You've spent hours, days, and weeks making sure that you have all of the data, facts and statistics exactly right for your big presentation to the boss, and two minutes into your remarks, she says, "Let's skip to the end. What's the bottom line here?"

You're in a meeting where your colleague is animatedly sharing his bold new approach for winning more business from clients, and you notice that one of your colleagues seems to be stone-faced. You're not sure what's bothering him, but something is.

Your cubicle-mate asks, "How was your weekend?" on Monday mornings, and doesn't demonstrate any additional interest in you personally beyond that.

Relate to any of the these situations?

Every single one of us has our own pace (fast, moderate, or slow) and priority (focus on people, feelings and relationships, or focused on tasks and outcomes), and there are multiple combinations of how those show up in the people we work with. In order to be a more effective communicator, we need to recognize our own inclinations, and the preferences of others. Furthermore, we need a wide range of styles on our teams in order to get the work done well.

But for now, let's make it simple so you can get started on adapting your communication style, including content and delivery, to the needs of your audience. And you do this by asking yourself this question:

Is your listener a "What", a "Who", a "How" or a "Why"?


Your listener may be a "what" if:

  • They are focused on what needs to get done, and getting immediate results.
  • They tend to make quick decisions, and want others to do the same.
  • They are direct, get to the point quickly, and want you to as well.

If that's the case, make sure that your communications and presentations start with the main takeaway and what results you can expect in the short-term, and then back it up with the details, but not too many. 


Your listener may be a "who" if:

  • They are focused on who is around the table, and how to generate enthusiasm.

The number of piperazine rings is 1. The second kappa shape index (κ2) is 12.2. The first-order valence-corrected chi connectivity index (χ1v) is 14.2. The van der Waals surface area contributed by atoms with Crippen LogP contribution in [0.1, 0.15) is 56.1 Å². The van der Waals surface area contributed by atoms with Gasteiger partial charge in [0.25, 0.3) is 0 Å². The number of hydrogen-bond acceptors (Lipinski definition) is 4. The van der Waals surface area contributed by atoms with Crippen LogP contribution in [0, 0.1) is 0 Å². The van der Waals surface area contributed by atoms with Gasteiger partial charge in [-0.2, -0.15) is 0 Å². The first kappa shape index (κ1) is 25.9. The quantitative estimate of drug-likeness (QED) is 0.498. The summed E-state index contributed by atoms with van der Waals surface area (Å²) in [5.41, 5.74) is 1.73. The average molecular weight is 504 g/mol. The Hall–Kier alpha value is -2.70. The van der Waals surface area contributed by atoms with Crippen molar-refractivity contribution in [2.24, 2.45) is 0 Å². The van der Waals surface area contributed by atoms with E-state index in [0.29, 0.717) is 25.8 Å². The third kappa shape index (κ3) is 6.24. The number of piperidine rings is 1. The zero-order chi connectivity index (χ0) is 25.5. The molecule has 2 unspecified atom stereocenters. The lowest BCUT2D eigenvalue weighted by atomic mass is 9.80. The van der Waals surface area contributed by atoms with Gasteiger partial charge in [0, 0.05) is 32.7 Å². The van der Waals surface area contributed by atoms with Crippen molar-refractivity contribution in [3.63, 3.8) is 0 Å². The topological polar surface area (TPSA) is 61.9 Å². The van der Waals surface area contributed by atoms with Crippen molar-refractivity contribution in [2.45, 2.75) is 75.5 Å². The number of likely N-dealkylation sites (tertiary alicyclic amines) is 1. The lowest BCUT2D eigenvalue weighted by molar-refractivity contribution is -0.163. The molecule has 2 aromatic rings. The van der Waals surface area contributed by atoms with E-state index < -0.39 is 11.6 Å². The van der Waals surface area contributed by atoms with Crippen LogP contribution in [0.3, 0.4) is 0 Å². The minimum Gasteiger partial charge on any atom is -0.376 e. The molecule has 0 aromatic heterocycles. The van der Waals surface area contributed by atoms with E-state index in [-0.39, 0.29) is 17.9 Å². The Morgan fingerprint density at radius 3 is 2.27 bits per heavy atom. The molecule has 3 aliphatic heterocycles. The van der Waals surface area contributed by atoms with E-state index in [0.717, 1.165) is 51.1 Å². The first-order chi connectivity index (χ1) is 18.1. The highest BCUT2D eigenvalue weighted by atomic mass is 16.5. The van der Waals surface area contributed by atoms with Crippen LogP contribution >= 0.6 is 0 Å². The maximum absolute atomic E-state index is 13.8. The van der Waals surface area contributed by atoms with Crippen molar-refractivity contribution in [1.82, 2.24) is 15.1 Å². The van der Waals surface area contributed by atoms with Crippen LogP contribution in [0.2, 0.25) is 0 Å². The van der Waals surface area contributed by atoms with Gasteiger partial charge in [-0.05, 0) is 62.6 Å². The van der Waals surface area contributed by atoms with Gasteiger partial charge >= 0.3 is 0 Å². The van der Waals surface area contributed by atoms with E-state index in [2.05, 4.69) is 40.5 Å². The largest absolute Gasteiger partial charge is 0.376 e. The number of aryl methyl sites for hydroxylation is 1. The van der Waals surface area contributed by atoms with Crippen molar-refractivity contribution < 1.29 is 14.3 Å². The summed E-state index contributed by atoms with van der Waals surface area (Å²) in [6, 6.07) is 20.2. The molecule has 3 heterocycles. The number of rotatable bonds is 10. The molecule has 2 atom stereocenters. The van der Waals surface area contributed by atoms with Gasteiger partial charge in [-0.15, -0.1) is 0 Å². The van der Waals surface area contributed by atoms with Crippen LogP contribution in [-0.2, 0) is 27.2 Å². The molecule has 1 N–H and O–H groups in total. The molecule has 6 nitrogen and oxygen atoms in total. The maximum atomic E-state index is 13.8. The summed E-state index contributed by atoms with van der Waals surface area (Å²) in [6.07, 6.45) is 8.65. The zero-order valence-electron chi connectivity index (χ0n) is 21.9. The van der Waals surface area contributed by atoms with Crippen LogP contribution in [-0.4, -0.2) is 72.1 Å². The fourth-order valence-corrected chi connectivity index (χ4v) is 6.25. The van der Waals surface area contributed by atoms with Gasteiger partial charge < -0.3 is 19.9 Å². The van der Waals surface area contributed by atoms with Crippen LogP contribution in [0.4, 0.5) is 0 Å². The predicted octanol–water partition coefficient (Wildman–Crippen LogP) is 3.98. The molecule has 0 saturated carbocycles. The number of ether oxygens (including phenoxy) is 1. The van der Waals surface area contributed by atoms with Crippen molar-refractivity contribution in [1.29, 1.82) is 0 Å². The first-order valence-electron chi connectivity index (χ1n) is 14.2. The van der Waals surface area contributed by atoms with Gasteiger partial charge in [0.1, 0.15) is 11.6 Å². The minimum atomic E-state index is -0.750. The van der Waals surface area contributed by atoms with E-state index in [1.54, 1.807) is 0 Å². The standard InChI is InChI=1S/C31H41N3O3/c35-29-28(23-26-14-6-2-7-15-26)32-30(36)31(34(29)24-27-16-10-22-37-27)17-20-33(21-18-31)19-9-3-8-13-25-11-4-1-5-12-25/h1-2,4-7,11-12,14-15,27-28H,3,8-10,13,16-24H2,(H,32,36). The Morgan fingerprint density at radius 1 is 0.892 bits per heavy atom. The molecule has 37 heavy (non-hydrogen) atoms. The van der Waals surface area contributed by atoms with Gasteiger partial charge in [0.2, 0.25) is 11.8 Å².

• They tend to be talkative, sociable, persuasive and friendly.
  • They are more big-picture than detail focused.

If that's the case, make sure that your communications and presentations are personable, friendly, engaging, and share the big picture before delving into the details.


Your listener may be a "how" if: 

  • They are focused on how decisions get made, and how other people feel about those decisions 
  • They prefer stable, harmonious work environments with minimal conflict, and are known for their cooperative spirit.
  • They perform in a consistent, predictable manner, and prefer maintenance of the status quo.

If this is the case, make sure that your communications and presentations include opportunities for your listener to safely express any concerns about how the process is going or will go, and reinforce key messages about your proposal being good for the team and the work environment. Also make sure to address what won't change, and where the status quo can be maintained.


Your listener may be a why if:

  • They are focused on why actions are taken and decisions are made, and on taking the time needed to do things the right way.
  • They are detail-oriented, precise, and analytical, and value quality and accuracy.
  • They are reserved, diplomatic, and manage conflict indirectly or with subtlety.

If that's the case, make sure that your communications and presentations are detailed, accurate, measured, and clearly make an evidence-based case for why this approach is the right one.

And what if your audience is a mixed bunch of whats, whos, hows and whys? Then focus first on the preferences of your key decision maker, and then make sure you have a variety of approaches in the rest of your presentation. Yes, that will be a lot of work and, when you get the final "great job!" or signoff on your proposal, it will be worth it.